Last Friday, the US State Department issued its statement on conflict minerals supply chain traceability. Section 1502 of the Dodd-Frank Act requires that the State Department – in parallel with the SEC – provide guidance on due diligence activities to companies.
The Department stated that
… it is critical that companies begin now to perform meaningful due diligence with respect to conflict minerals. To this end, companies should begin immediately to structure their supply chain relationships in a responsible and productive manner to encourage legitimate, conflict-free trade, including conflict-free minerals sourced from the DRC and the Great Lakes region. Doing so will facilitate useful disclosures under Section 1502, as well as effective responses to any discovery of benefit to armed groups.
The Department specifically endorses the guidance issued by the Organization for Economic Cooperation and Development (OECD) and encourages companies to draw upon this guidance as they establish their due diligence practices. We encourage companies, whether or not they are subject to the Section 1502 disclosure requirement, that are within the supply chain of these minerals to exercise due diligence based on the OECD guidance and framework as a means of responding to requests from subject suppliers and customers.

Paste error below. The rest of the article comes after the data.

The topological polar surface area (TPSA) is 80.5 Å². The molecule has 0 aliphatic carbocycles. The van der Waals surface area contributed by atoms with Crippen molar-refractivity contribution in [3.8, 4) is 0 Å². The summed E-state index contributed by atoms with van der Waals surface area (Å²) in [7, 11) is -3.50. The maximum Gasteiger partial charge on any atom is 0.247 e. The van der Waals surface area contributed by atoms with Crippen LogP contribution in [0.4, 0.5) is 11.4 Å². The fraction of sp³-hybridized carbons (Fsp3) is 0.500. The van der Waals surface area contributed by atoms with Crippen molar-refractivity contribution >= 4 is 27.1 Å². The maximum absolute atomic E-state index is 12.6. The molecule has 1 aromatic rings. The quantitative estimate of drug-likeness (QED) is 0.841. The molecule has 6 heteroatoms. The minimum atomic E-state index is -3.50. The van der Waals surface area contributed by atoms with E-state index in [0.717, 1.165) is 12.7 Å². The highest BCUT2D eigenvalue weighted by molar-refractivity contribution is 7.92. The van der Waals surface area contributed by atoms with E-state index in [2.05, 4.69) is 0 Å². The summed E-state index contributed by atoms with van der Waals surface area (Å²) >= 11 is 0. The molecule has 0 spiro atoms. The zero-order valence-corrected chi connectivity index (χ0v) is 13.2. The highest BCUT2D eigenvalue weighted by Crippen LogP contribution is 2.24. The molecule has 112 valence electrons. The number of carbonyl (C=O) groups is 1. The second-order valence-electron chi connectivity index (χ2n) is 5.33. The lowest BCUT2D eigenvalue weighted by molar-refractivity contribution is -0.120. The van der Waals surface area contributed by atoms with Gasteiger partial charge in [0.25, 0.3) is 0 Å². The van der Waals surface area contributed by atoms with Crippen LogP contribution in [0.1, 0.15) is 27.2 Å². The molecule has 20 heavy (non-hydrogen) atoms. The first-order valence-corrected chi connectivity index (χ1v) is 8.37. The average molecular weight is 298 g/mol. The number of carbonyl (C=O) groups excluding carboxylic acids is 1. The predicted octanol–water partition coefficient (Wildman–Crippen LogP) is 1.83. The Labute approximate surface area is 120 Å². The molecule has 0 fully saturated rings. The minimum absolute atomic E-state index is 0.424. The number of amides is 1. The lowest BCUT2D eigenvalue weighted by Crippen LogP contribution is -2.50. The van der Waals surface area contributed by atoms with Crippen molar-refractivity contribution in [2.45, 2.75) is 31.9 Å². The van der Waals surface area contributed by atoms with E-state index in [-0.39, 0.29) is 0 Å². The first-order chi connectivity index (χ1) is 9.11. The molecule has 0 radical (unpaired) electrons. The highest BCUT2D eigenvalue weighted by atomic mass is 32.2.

Companies should no longer be in a “wait and see” mode. Basic planning, assessment and program development can – and should – begin now.
If nothing more, companies should evaluate whether the OECD Guidance is the appropriate reference point. As we pointed out in an earlier post, that guidance contains a number of pitfalls and auditor impairments that may deter its use by many companies.